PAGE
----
Chandigarh

TAKING THE ALTERNATE ROUTE TO SOIL REPLENISHMENT AND HIGH YIELDS

December 02, 2018 07:22 PM
Paul Raymer,adresses, others in pictures: Madhu Jamallamundi, JPS Bindra, Gokul Patnaik and Sriram Venkateswaran at 13th Agrotech India 2018 confrence on Agriculture Diversification: Identifying Multipliers at hotel Shivalik

CII HOLDS A CONFERENCE TO DISCUSS WAYS TO DIVERSIFY AGRICULTURE IN PUNJAB AND HARYANA

Chandigarh (Face2News)

The states of Punjab and Haryana have been predominantly wheat and paddy-growing areas, bringing great economic growth but also severe depletion of the ground water and quality of soil. Agriculture diversification is being touted as the probable solution to replenishing farmers’ incomes and the soil, with some factions of producers taking baby steps to venture into alternate methods such as dairy farming and horticulture.

 Day 2 of the 13th CII Agro Tech India 2018 saw a conference on Agriculture Diversification and Identification of Multipliers at, Sector 17, Chandigarh, where eminent people from both the government and private bodies shared their opinions and experiences in switching to crops, vegetables and fruits that bore high productivity.

Horticulture is fast gaining popularity as a practice that contributes to good returns and caters to an increasing demand for fruits, vegetables, flowers etc. that are in demand. Haryana, for instance, has about seven per cent of its area under horticulture, which it aims to increase to 15 per cent in the coming years, informed Dr Arjun Saini, Director General, Horticulture, Government of Haryana.

Similarly, Punjab, which is currently using almost 30 lakh hectares of land to sowing paddy, wants to bring it to about 16 lakh hectares owing to low water availability, informed Mr JPS Bindra, Chief General Manager, NABARD, Punjab. “There is a need to create incentives and schemes for those in allied practices such as dairy farming, fisheries, poultry, and horticulture,” he said. Mr Bindra added that banks have over-credited, but better monitoring is needed to ensure that the money isn’t spent on non-agriculture activities.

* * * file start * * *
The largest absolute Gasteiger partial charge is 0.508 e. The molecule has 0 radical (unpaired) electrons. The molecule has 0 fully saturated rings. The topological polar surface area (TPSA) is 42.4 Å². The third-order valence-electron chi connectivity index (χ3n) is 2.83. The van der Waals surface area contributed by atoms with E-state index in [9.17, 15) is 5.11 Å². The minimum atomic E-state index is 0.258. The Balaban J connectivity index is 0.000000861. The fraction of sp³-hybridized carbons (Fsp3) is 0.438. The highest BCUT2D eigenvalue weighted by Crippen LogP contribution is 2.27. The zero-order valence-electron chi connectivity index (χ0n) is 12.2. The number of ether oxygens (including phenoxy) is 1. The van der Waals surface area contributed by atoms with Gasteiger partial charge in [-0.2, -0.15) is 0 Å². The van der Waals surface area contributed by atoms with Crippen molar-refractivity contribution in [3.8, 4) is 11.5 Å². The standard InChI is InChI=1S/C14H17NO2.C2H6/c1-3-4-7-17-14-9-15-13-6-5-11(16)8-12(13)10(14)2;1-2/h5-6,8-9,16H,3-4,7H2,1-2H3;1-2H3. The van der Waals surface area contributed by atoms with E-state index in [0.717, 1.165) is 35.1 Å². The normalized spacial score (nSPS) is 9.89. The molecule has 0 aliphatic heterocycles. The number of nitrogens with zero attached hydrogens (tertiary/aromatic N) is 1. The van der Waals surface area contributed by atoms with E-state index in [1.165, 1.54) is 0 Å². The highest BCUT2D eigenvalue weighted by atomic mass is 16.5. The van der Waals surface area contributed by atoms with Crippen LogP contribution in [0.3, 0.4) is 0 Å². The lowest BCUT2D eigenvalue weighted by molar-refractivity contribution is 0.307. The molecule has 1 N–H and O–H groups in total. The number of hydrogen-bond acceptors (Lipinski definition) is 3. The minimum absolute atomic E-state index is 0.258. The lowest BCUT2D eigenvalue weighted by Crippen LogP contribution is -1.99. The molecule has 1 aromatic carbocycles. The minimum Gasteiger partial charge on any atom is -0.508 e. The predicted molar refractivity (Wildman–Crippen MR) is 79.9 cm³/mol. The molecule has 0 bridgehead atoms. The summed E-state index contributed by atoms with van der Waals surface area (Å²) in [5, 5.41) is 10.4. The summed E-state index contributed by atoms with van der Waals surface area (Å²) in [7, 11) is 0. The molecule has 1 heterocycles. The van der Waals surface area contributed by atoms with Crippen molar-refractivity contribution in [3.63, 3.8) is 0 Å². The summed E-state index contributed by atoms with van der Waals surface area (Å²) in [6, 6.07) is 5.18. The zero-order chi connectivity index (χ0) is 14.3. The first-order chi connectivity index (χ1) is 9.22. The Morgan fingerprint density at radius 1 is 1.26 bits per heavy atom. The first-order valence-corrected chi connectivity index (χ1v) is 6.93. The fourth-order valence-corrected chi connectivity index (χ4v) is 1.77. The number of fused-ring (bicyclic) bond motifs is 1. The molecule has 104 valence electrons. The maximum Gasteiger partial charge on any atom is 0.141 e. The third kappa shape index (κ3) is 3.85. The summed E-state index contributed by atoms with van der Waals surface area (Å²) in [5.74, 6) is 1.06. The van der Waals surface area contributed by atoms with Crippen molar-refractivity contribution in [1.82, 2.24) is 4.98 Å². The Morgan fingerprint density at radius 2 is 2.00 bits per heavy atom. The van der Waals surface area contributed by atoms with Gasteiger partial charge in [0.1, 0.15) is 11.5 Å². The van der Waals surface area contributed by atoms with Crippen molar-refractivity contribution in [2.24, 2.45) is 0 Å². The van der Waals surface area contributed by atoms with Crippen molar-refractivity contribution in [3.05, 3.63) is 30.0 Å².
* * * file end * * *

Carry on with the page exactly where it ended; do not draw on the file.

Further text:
In the case of dairy farming, pointed out Mr Gokul Patnaik, Chairman, Global AgriSystems Pvt. Ltd, we need better quality of animals and look towards improving our indigenous breeds.

Laying stress on the significance of using technology to improve agricultural practices and introducing structural changes at the grassroots level, Mr Madhu Jamallamudi, Founder and CEO, Agrometrics Analytics and Technology Pvt Ltd, said “Our model uses technology, market intelligence and holistic practices to improve yields and make credit accessible to small landholders.”

Soil-mapping, in order to understand the nature and quality of soil to determine the crop that would best grow in it, is another new intelligent agriculture method that is fast gaining ground, said Mr Paul Raymer, CEO and Founder, SoilOptix Ltd, Ontario, Canada.

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